Week #20- Kate Kerr, Exhibit Arts Technician

    This day of kids’ club was on the day after April Fools.  It was also the day after our April Fools event at the Royal BC Museum.

    For the last few years, we’ve been putting objects and sounds into the displays and dioramas of the galleries that don’t exactly fit.  And asking visitors to see if they can find those things.  And the person behind this project is none other than Kate Kerr.  It seemed like a good day to pay her a visit.

    But first we did some foolish posing.

    Kate works in the exhibit arts area.  We call this the EATS studio, and they get to make a lot of really fun and creative things down here.

    Those are Kate’s fingers holding onto a CD case.  Those CD cases were all over the museum, giving visitors some clues to what they might discover.  This year Kate had a family category of finds, and then a master level as well.  The master level were objects that we more subtle.  For instance, in the pharmacy there was a bottle that showed it was a vaccine for Polio.  It looked like it belonged, but the Polio vaccine was created in the middle of the 20th century, by Dr. Jonas Salk.  The clue said something like ‘Don’t Salk’, which you had to know a little about the vaccine and it’s history to make that connection.  And since Old Town is supposed to represent 100 years ago, the vaccine wouldn’t have been invented yet.  Tricky.

    Needless to say, the Big Foot arm was easier to spot.  It was reaching up over the rocks in the fur trade gallery area.  Big Foot, and a mounted parrot, have made repeat appearances over the years.  Kate had some rubber chickens this year that she thinks might appear again as well.

    While down in the EATS studio, Kate showed us some of the things they are working on.  The photo below is part of some researching Kate is doing about fabric for seats in the Our Living Languages exhibition that open in June.  The other photo is of an interactive that will be part of that exhibition as well.  When the interactive is complete, we won’t see the gears (bicycle chains actually).  It’s fun to see all the stages of development.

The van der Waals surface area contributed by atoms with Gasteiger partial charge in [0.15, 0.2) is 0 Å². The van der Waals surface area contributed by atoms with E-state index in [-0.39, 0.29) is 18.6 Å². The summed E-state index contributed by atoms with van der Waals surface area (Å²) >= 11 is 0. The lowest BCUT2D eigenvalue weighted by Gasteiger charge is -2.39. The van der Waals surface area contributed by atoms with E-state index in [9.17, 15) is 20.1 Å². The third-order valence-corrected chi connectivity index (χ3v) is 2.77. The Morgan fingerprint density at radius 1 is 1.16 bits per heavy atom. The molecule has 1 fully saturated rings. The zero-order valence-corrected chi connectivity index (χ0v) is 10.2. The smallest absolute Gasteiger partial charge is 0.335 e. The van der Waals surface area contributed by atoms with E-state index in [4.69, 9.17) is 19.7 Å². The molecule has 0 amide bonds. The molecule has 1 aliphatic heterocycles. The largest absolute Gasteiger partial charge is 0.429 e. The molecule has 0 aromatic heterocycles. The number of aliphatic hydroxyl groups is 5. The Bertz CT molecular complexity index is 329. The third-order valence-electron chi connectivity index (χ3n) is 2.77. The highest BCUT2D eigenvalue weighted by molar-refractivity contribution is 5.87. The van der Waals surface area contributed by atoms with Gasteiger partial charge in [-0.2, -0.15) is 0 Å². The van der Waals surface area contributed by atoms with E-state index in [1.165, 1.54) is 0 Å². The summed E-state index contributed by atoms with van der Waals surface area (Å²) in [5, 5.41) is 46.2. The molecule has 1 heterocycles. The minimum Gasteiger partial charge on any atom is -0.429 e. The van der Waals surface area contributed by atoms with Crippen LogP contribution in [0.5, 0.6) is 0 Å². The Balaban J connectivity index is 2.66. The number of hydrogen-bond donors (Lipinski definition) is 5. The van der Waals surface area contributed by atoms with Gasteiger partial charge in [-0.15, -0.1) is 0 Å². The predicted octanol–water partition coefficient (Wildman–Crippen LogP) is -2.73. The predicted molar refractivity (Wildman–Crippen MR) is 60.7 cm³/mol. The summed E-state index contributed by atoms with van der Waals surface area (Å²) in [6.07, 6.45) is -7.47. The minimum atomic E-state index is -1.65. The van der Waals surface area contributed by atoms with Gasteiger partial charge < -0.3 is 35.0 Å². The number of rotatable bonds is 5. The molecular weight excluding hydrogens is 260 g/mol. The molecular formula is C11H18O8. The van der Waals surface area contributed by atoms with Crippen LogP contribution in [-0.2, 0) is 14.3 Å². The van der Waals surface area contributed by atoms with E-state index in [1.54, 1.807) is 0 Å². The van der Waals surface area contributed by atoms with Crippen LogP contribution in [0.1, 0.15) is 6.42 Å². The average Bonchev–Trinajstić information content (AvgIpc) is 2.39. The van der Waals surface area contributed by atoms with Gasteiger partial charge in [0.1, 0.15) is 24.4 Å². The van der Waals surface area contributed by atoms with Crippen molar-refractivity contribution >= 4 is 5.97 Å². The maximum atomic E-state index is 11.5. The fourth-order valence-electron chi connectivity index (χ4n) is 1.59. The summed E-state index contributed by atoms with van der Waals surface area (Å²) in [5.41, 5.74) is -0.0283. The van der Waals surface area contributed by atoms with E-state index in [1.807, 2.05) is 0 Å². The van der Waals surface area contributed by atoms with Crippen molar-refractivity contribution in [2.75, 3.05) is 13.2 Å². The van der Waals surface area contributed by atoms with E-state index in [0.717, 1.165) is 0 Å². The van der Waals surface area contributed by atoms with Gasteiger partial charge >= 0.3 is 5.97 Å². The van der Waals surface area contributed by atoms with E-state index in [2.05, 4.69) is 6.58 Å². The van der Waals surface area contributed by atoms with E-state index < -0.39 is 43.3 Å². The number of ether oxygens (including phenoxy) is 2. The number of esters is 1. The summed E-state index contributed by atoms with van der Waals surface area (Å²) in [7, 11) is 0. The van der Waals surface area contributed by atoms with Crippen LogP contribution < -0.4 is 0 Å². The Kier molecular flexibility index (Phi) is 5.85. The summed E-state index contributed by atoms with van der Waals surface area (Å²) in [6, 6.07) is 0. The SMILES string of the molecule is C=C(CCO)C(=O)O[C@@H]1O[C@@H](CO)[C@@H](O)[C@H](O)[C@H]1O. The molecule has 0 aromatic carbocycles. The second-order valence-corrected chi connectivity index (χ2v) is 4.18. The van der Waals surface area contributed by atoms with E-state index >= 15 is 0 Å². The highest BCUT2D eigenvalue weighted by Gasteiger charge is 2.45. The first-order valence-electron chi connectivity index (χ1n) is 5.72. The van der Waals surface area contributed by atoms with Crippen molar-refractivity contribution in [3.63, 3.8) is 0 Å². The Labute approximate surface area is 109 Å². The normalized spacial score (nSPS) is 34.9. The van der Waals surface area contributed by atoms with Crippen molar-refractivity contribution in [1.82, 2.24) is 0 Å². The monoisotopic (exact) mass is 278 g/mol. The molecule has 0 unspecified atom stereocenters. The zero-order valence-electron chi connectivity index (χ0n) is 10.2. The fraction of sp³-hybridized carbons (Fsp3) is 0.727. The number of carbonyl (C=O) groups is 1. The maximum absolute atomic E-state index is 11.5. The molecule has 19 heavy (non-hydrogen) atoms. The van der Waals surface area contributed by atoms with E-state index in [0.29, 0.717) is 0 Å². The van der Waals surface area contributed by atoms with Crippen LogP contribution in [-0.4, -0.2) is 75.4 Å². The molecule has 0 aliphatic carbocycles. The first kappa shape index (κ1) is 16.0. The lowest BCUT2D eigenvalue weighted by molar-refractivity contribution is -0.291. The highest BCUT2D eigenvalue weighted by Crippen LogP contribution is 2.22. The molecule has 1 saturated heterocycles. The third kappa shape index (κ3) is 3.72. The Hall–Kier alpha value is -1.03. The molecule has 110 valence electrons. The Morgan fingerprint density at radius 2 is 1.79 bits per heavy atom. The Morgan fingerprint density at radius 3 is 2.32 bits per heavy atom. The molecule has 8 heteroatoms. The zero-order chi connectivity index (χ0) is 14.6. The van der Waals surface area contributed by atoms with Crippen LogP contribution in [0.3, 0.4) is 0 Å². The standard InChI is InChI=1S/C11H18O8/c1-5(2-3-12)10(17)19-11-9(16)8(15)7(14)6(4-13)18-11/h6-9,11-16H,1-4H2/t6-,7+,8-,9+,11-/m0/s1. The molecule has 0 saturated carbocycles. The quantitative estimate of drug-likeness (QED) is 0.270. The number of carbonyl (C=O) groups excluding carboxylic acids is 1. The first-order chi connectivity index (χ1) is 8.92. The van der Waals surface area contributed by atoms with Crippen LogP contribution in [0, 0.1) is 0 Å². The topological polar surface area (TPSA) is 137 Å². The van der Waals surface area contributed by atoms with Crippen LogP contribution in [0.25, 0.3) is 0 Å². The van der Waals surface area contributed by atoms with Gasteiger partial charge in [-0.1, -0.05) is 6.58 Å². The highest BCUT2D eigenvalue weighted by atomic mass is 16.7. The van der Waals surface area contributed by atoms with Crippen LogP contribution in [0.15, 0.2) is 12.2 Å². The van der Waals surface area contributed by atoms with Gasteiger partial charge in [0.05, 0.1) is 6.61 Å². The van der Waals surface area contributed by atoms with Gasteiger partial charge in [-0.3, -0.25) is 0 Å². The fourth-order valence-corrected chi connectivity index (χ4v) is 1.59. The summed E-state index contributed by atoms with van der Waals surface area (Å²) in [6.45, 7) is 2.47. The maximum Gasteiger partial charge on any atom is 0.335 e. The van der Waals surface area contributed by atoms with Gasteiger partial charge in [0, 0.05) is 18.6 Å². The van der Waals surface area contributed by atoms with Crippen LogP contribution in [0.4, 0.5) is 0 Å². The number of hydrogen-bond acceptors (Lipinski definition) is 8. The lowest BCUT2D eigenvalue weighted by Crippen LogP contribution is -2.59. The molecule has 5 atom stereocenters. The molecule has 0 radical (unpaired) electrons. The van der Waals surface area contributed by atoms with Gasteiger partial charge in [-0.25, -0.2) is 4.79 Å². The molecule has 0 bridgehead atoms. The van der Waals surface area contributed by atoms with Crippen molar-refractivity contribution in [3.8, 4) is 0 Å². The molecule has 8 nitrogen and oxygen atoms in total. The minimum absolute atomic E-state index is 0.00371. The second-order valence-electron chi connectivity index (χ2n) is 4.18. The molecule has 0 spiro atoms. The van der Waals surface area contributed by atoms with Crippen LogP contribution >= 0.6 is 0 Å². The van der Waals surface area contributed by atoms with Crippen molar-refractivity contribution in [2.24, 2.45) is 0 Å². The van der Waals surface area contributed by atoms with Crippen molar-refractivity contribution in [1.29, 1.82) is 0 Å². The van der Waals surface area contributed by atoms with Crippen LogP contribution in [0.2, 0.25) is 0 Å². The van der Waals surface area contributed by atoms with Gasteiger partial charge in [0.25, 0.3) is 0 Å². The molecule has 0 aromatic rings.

Then it was up to the gallery.  In the morning Kate had taken down most of the April Fools objects.  But she kept up a few for Kids’ Club.  First it was to the Parlour in Old Town.  We went looking to see what was off.  One of the Kids’ Club kids had already done the tour, so we asked her not to give it away.

    The other kids looked closely.  Everything they guessed was actually part of the display.  Funny how we don’t recognize certain things until we really look closely.  I gave them a clue that it was a picture.  They finally got it.  It was a family portrait of Prince William, Duchess Catherine, and Baby George.  The give away was that it was a colour photo.

    I asked Kate if she could go into the Parlour and take down the photo.  She said yes, but needed to go into a room on the other end of Old Town, and then crawl through a tunnel of sorts, and eventually we saw her pop out in the Parlour…like magic.  The crawl space is partially under the stairs, so when she went by she knocked.  The kids then knocked back.

    Then it was onto the Train Station.  Kate mentioned that the trick for this year is that it was so obvious.  She had a modern cat carrier on the luggage trunk.  But she said that people would tend to go to the ticket room and look in and try to find a small change to what was there.

    She also told us what she is thinking for next year in the train station…but I’m not telling.

    Kate then took us to the Cannery.  The salmon had wedges of lemon and parsley on them.  Funny!

    Then Kate went through a secret passage while we raced around to the mine.  We looked down and saw Kate in the mine!  She told us about the bag of coal that she had in that area, and showed us some of the everyday tricks the museum plays, like a mirror in the mine to make the tunnel look like it goes further than it actually does.

    She also showed, and let us smell, some of the oils that get pumped through certain display areas.  We were able to smell rotting fish.  Yuck…and so cool.

    That smell is used in the Cannery, and also by the ship.  Kate showed us the place where they hide the little pot that steams the oils, and lets off the smell.

    Before leaving, we passed by the Our Living Languages exhibition that is being built.  Kate showed us where the interactive station will be (remember the bike chains) and where the seats will be that she is working on.  She also showed us a plan of the space.

    No joke.

    Thanks Kate!

    Chris O'Connor


    a/Director of Community Engagement and Regional Partnerships

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